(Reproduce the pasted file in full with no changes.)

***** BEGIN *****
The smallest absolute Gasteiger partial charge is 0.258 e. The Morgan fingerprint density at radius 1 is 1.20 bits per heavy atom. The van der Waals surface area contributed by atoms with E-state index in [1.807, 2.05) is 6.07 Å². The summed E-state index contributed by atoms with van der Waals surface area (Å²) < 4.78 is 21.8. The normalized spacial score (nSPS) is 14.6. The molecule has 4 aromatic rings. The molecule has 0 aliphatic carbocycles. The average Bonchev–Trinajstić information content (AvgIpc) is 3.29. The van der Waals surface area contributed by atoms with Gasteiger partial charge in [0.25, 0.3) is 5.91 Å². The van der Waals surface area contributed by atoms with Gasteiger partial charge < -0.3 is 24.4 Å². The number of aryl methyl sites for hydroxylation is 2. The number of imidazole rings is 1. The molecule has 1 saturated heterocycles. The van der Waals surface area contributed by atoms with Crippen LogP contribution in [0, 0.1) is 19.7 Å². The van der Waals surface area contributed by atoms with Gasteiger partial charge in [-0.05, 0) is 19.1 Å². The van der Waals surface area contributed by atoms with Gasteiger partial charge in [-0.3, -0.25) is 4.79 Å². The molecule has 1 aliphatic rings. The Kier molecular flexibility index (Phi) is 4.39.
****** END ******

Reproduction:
The smallest absolute Gasteiger partial charge is 0.258 e. The Morgan fingerprint density at radius 1 is 1.20 bits per heavy atom. The van der Waals surface area contributed by atoms with E-state index in [1.807, 2.05) is 6.07 Å². The summed E-state index contributed by atoms with van der Waals surface area (Å²) < 4.78 is 21.8. The normalized spacial score (nSPS) is 14.6. The molecule has 4 aromatic rings. The molecule has 0 aliphatic carbocycles. The average Bonchev–Trinajstić information content (AvgIpc) is 3.29. The van der Waals surface area contributed by atoms with Gasteiger partial charge in [0.25, 0.3) is 5.91 Å². The van der Waals surface area contributed by atoms with Gasteiger partial charge < -0.3 is 24.4 Å². The number of aryl methyl sites for hydroxylation is 2. The number of imidazole rings is 1. The molecule has 1 saturated heterocycles. The van der Waals surface area contributed by atoms with Crippen LogP contribution in [0, 0.1) is 19.7 Å². The van der Waals surface area contributed by atoms with Gasteiger partial charge in [-0.05, 0) is 19.1 Å². The van der Waals surface area contributed by atoms with Gasteiger partial charge in [-0.3, -0.25) is 4.79 Å². The molecule has 1 aliphatic rings. The Kier molecular flexibility index (Phi) is 4.39.